Living your life twice is no easy feat. But I guess that's what I am trying to do. To remove myself from the past me--the Kelly who dealt with this illness in a shitty way, the Kelly who used it as an excuse for bad behavior, the Kelly who hid. 

I am trying to live again so I am still myself, but a better version of me, someone who does not run headfirst toward self-destruction.

This year I found a good way to go down in flames and then I turned around and found out how to stay away. And I wouldn't have done that without you.

So as the year comes to a close, I have a lot to be thankful for. I’m thankful I live here in LA, a place I need to be. I’m grateful to Solo Survivors and Tracy Maxwell, who sent me on that trip down the Colorado River. I’m thankful for everyone who reads this blog and for the daily encouragement I get from you. The cards, emails, tweets, gift baskets--I am thankful for the love that sailed me through the sick this year. I’m also thankful for Friday Night Lights, just because of this:

Thank you to everyone who tried to be the change I desperately needed, who saw when I was flailing and calmed me. I hope to pay all this love forward.

Into the brightness we go.  


  1. I admire the honestly of this post...change is hard but sometimes necessary. Good luck.

  2. I really love this. You seem clear and focused. Go on.

  3. My pookie is growing... love you.

  4. You make me laugh and break my heart all at the same time. Wishing you well.

    P.S. I share your enthusiasm for one Tim Riggins. - I can't believe there's no more FNL.


    FNL ending is one of the saddest things to ever happen to me. For real.

  6. You have the smallest hands I have ever seen.

  7. Hey, if they're big enough to hold a wine glass, they're BIG ENOUGH FOR ME!

  8. deborahmccurdy@gmail.comNovember 28, 2011 at 10:05 PM

    I have always told you how empowering your words are. You have such a unique gift with the written word and I am thankful you are sharing your story with the world. It is am important story to tell and you document your life with realism, passion and humor. You draw the reader into your story through your style, technique and honesty. Stay strong, Kelly Bergin. Your fan club is depending on you! Love you lots in LA - all the way from Ohio. I've got your back, sis (I know ... it's so 80's of me) but I do!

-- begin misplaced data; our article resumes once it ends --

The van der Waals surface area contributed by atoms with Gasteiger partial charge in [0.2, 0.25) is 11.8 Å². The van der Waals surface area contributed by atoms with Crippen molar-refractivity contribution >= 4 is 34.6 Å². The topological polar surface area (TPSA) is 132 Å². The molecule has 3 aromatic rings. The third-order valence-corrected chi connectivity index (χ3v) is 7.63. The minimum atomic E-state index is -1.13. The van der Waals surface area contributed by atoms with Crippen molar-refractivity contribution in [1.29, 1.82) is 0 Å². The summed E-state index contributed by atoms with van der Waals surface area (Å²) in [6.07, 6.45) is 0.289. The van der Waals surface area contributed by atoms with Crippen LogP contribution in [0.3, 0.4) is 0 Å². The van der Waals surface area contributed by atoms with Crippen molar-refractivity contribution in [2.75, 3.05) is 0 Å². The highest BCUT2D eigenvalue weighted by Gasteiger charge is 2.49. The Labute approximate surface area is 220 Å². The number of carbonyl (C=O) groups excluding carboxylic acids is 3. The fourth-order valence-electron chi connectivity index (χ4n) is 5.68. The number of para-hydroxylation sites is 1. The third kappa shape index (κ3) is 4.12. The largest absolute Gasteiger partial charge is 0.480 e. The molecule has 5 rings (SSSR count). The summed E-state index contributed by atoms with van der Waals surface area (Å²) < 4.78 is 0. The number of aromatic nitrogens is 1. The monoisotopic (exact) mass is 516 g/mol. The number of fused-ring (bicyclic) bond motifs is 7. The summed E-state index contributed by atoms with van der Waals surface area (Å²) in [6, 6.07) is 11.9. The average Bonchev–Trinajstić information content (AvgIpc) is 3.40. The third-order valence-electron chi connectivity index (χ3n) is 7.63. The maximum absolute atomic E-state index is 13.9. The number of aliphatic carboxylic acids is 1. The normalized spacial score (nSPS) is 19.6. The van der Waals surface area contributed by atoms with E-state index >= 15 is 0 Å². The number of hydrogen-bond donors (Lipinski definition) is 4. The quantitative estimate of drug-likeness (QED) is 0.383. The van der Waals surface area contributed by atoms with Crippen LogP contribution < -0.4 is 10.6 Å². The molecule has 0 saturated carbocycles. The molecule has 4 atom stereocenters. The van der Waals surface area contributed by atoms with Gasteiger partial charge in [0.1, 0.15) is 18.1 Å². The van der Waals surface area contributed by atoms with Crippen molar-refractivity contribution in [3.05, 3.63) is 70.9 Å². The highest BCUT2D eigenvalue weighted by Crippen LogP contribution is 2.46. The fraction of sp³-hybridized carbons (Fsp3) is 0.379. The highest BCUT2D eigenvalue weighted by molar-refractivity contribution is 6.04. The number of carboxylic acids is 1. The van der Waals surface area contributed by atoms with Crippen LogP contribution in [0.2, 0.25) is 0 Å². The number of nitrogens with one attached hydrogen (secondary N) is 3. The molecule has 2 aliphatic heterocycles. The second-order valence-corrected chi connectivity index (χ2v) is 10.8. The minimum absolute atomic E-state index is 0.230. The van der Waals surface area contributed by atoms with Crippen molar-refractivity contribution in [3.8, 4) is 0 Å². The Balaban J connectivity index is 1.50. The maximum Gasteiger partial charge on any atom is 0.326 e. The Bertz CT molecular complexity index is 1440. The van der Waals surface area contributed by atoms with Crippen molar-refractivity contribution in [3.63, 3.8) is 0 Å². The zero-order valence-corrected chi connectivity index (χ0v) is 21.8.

9. A. I am also thankful for Tim Riggins.
    B. California looks good on you. I admire and am jealous of your bravery.
    C. Brightness, here we come, indeed.

  10. A short haired, stubble faced, and animated Taylor Kitsch was almost unrecognizable
    on Jimmy Kimmel last night. Give me the brooding, badass, greasy haired Tim Riggins any day. I know, I know -- he's just a character, but DAMN!!!

  11. Kelly,

    I just read this (don't know how I missed it earlier), and literally sobbed about your authenticity and the impact that the canoe trip had on you. I am so glad you came, and can't wait to see what you write to contribute to my book on being single with cancer (get writing and send me some stuff).

    I am also thrilled to share your passion for Tim Riggins and I miss FNL terribly.

    And finally, I can't wait to read YOUR book someday soon. You have so very much to share with the world my friend.

    Happy New Year!
    Tracy Max